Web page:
Improving Mental Health Support

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Three steps to improve mental health support for young people

Over the past three years, Healthwatch have heard from over 20,000 young people about their experiences of mental health support. To gain a deeper understanding of this issues, they brought together 47 young people, aged 16-25, to talk about what affects their mental health, their current experiences of care, and what services can do to better support them.

What affects young people’s mental health?

Stigma – Stigma is still an issue, and they told us that they often bottle up their feelings until they reach crisis point.

Pressures – Young people feel under pressure to succeed and told us about the stress they experience due to external factors like exams, as well as peer pressure and pressure they place on themselves.

Social media – Young people told us how social media can be a trigger for poor mental health. However, they also shared it can be used positively to raise awareness, reduce stigma and build online communities.

Gender – We also heard about gender-specific triggers. Young men told us how they don’t feel safe reaching out for help due to gendered social expectations, with some turning to drugs and alcohol as a coping mechanism. Young women told us that self-esteem and pressures around body image are a common trigger.

What do young people want their mental health support to look like?

Young people want better education and communication on mental health issues, more options for help, along with more ‘personalised’ care – for example seeing the same health professional regularly, so they don’t have to explain their story multiple times. They also want to feel they’re being truly listened to by health professionals and that what they say will be kept confidential.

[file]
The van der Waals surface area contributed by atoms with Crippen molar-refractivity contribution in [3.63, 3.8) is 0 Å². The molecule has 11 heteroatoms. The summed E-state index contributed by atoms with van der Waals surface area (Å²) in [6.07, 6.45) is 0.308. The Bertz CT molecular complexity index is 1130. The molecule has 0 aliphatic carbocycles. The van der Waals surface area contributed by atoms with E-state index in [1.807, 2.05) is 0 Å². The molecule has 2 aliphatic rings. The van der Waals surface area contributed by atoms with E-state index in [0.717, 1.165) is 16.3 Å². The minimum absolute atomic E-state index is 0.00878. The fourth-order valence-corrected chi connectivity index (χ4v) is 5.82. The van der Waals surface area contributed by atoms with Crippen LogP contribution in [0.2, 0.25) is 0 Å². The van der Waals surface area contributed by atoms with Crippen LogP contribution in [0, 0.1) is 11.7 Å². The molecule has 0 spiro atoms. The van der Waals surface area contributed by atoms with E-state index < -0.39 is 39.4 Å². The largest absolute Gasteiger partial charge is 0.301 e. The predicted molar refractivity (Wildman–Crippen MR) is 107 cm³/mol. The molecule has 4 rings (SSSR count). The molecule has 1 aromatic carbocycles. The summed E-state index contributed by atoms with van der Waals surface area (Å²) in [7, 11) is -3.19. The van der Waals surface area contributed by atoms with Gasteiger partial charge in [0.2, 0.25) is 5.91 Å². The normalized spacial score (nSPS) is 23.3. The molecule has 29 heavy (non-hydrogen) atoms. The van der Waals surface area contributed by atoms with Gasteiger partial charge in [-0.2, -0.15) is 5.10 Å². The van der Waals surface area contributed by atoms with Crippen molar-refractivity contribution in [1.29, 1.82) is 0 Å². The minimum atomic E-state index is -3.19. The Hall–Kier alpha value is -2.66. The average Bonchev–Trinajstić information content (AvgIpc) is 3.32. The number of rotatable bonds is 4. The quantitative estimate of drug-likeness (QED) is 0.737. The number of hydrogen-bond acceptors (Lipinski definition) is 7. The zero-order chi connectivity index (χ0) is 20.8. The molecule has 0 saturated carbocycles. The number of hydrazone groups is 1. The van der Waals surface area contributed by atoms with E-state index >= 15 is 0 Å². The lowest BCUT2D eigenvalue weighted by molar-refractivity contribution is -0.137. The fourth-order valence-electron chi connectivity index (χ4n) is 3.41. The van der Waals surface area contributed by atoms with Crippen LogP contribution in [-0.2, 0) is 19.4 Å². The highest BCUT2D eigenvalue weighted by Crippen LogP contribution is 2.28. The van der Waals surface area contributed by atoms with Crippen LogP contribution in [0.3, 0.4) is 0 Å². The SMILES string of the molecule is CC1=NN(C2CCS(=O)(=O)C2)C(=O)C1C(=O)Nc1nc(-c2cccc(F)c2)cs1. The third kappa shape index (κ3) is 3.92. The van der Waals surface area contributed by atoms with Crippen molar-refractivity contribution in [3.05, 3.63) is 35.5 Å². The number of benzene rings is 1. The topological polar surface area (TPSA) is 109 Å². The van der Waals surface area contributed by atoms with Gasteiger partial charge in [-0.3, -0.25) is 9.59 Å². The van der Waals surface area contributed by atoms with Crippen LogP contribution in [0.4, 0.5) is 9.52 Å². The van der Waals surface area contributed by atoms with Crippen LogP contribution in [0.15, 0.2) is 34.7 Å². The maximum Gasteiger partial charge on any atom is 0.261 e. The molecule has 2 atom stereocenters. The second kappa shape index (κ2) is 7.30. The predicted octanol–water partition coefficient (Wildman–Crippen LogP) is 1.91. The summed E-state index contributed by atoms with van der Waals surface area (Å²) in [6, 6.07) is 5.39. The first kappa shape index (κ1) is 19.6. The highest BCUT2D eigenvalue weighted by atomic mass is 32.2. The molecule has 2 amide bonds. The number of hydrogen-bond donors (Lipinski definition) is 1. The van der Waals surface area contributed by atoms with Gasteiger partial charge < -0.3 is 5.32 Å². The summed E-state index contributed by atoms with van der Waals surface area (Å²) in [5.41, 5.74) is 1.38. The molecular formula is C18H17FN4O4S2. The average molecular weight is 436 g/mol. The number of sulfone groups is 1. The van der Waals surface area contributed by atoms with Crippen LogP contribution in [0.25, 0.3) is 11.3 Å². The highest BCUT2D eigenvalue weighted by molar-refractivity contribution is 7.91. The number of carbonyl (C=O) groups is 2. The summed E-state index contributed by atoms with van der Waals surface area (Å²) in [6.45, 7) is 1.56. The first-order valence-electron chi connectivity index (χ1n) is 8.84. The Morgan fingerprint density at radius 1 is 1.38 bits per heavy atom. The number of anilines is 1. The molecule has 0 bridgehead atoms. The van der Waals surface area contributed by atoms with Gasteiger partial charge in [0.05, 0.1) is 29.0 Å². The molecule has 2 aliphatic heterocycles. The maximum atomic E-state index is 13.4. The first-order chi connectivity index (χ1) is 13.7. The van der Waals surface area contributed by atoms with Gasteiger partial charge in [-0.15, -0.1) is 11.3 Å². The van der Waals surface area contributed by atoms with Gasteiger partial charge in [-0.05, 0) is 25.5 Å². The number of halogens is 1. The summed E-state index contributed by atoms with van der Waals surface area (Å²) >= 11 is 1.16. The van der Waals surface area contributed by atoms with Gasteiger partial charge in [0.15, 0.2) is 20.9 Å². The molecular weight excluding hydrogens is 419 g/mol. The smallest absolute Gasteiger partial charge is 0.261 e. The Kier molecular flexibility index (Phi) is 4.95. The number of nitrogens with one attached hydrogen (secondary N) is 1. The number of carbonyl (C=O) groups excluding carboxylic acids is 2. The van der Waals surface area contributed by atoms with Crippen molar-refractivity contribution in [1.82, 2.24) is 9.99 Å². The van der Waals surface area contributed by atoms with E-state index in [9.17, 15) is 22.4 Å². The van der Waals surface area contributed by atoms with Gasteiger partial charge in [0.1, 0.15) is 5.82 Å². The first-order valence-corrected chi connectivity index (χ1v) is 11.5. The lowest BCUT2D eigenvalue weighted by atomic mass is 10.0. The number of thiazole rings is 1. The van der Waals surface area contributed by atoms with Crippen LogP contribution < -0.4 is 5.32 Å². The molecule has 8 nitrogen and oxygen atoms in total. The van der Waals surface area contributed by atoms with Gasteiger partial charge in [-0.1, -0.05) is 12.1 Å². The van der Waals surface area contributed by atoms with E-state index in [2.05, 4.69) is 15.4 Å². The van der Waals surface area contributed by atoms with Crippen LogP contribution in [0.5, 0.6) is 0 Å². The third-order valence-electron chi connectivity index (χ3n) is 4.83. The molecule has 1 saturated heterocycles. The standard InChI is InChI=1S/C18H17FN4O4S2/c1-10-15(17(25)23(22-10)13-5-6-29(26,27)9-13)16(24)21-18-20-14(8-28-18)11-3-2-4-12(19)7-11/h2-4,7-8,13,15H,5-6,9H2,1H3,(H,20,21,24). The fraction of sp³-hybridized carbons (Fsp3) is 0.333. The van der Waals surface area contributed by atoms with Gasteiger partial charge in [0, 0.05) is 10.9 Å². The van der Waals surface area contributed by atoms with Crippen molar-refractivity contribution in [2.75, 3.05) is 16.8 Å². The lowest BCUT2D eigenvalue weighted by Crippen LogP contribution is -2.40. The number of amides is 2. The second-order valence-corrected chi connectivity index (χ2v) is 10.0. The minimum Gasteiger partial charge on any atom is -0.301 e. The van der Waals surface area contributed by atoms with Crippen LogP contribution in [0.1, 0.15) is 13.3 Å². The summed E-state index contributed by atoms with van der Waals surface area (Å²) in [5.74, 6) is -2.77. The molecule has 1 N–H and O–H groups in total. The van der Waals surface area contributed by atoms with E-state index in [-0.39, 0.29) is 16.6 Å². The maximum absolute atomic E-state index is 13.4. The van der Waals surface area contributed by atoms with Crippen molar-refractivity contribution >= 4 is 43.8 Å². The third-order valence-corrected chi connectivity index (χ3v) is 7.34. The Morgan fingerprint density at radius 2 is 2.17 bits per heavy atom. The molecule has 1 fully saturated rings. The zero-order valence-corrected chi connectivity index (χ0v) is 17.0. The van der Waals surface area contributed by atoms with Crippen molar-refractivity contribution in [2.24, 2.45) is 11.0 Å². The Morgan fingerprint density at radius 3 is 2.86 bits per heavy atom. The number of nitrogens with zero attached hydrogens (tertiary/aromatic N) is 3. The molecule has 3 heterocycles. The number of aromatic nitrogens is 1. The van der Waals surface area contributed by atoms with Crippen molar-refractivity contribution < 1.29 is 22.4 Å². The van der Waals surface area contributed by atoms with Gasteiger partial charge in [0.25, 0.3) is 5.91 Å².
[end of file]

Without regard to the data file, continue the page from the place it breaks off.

Peer support is seen as crucial to many, including ‘casual meet-ups with others who have a mental health condition, where they can help each other and talk about their issues’.

  • Access to mentors and life coaches who have been through similar issues themselves.
  • Shorter waiting times for CAMHS specialists, but they understand this is not always possible. As an alternative they’d like to see interim options for peer or online support while they wait for a referral, further support or treatment.

Read the research

Read our research to find out young people’s experiences of mental health care and what services can do to improve support.

Download the report

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(Author)

Apart from five years studying in Oxford I’ve lived most of my life in London where for many years I was Head of English in a prestigious girls’ school, but since taking early retirement and heading West to be nearer to my two daughters - settling in Torbay with my wife, Anna, in 2011 - I’ve worked in the voluntary sector. I took on the role of Service Provider, for example, promoting the Red Cross Torbay Navigators Project, while now I’m a Trustee and part of the Media Team for our local Healthwatch. I’m a governor at Torquay Academy, too, giving me the chance to stay up to date with what’s happening in the world of education. Other interests, aside from friends and family, include art and art history, reading - from contemporary fiction and poetry to Elizabethan/Jacobean literature - history, politics, cooking, walking, and music, in particular Bob Dylan, the blues, and early Elvis. I love writing, too, with one novel published so far – Elvis in Wonderland – and another, Who’s There?, that still needs plenty of work!

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